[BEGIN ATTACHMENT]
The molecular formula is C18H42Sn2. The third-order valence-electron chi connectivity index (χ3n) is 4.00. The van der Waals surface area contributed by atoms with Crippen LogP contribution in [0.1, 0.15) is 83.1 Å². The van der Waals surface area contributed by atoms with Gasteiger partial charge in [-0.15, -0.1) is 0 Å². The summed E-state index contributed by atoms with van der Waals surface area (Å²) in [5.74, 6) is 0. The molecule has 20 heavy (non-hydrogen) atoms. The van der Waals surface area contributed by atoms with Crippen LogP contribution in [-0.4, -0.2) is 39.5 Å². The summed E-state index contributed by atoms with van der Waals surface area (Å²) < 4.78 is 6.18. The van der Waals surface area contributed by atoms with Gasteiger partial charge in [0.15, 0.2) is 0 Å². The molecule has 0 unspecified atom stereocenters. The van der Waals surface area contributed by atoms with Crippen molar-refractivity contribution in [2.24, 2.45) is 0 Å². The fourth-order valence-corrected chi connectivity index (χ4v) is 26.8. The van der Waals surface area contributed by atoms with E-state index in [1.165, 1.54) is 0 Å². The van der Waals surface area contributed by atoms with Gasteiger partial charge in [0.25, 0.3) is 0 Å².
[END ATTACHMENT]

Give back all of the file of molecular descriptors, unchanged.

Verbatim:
The molecular formula is C18H42Sn2. The third-order valence-electron chi connectivity index (χ3n) is 4.00. The van der Waals surface area contributed by atoms with Crippen LogP contribution in [0.1, 0.15) is 83.1 Å². The van der Waals surface area contributed by atoms with Gasteiger partial charge in [-0.15, -0.1) is 0 Å². The summed E-state index contributed by atoms with van der Waals surface area (Å²) in [5.74, 6) is 0. The molecule has 20 heavy (non-hydrogen) atoms. The van der Waals surface area contributed by atoms with Crippen LogP contribution in [-0.4, -0.2) is 39.5 Å². The summed E-state index contributed by atoms with van der Waals surface area (Å²) < 4.78 is 6.18. The van der Waals surface area contributed by atoms with Gasteiger partial charge in [0.15, 0.2) is 0 Å². The molecule has 0 unspecified atom stereocenters. The van der Waals surface area contributed by atoms with Crippen molar-refractivity contribution in [2.24, 2.45) is 0 Å². The fourth-order valence-corrected chi connectivity index (χ4v) is 26.8. The van der Waals surface area contributed by atoms with E-state index in [1.165, 1.54) is 0 Å². The van der Waals surface area contributed by atoms with Gasteiger partial charge in [0.25, 0.3) is 0 Å².